Regardless of the outcome, as an entrepreneur you ultimately should pride yourself in mustering the courage to participate in the pitch and in knowing you had a business idea worthy of VC interest.

BND: What are your tips to other entrepreneurs who are looking for funding?

Steinbruegge: Pitch early and often before you hit the road. Pitch to your team, friends, family, business partners, and anyone who will challenge you and provide valuable, candid feedback. Expect to refine your story multiple times.

Use relationships to get introductions. You have a much better rate of success landing a pitch meeting if you have a warm referral.

Know your audience going into the pitch. Do your homework on the partners and the firm and their portfolio beforehand. Cater your discussion to that firm and the partners you are meeting with.

Focus on the team. There is a lot to cover over a short period of time in a pitch, but keep in mind that [venture capitalists] are ultimately betting on the market opportunity and your team’s ability to capture it. Make sure you highlight the team’s leadership capabilities.

JOBS Acts Equity Crowdfunding

Co-founders of the technology startup Keen Home, Nayeem Hussain and Ryan Fant are coming fresh off of a highly successful round of equity crowdfunding. Using the JOBS Act’s Title IV Regulation A+ rules, known colloquially as a “Testing the Waters” campaign, Hussain and Fant partnered with the crowdfunding platform SeedInvest. The duo ended up bringing in $4 million in capital in just five days. Since the JOBS Act is fairly new and equity crowdfunding is largely uncharted territory, Business News Daily sat down with Hussain to discuss Keen Home’s success and how the company navigated the process. Here is his advice for turning an equity crowdfunding campaign into real capital.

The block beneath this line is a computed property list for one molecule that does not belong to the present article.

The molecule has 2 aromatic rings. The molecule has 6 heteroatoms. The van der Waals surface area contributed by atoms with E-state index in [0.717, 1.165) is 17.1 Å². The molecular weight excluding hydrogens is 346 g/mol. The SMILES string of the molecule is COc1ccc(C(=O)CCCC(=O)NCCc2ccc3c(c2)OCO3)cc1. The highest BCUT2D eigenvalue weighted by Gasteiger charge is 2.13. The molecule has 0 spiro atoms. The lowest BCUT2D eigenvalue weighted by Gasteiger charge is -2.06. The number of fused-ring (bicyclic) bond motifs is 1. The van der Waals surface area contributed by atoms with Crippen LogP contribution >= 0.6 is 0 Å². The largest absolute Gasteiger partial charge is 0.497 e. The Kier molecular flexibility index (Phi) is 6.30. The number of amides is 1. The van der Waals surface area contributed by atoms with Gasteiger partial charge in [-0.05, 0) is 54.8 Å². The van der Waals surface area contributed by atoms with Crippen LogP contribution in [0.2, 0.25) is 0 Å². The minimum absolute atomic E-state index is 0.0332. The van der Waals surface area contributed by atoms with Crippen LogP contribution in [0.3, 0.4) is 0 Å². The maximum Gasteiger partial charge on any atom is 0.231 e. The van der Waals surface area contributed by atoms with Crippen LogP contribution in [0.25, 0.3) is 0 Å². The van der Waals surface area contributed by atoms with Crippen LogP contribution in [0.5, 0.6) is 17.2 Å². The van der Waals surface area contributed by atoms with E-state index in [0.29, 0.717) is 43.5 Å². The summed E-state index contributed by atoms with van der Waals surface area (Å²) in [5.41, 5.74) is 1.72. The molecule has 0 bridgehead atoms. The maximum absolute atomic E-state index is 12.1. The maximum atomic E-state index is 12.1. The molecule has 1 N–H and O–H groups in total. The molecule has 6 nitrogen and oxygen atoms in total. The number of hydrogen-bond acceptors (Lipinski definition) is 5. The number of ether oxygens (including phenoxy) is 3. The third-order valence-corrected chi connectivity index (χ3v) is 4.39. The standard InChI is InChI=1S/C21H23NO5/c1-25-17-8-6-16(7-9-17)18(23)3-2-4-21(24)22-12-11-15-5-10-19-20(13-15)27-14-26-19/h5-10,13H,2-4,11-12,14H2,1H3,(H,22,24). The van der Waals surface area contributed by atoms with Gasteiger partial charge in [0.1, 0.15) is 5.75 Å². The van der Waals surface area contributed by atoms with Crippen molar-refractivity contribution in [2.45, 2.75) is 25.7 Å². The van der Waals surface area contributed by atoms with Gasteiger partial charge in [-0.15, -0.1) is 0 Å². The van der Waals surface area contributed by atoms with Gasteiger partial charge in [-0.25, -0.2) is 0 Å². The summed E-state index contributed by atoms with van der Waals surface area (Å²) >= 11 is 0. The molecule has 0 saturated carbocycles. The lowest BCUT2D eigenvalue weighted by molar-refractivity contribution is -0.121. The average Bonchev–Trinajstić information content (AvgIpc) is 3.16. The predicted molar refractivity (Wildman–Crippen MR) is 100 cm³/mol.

Business News Daily: Please briefly tell me about your company.

Nayeem Hussain: Keen Home develops hardware and software products to enhance a home’s infrastructure. We wake up sleepy devices and systems with innovative, full-stack technologies to provide homeowners with increased comfort, improved efficiency and a better-maintained home.

Keen Home’s software platform offers partners data for lead generation, actuarial insight for risk pricing, and [tools for] peak load management.

Our first product, the Smart Vent, was launched in November 2015 and has grossed $2M in sales on over 30,000 units sold.

BND: What is it like preparing for equity crowdfunding for Title IV, and what should other entrepreneurs be aware of when considering doing so?

Hussain: I would very much liken the process to prepping for a product-crowdfunding campaign (i.e., Kickstarter or Indiegogo). We subscribe to a three-phase system for promoting such a campaign.

The first phase involves activating your existing community of supporters (these are customers, subscribers to your newsletter, and friends or family).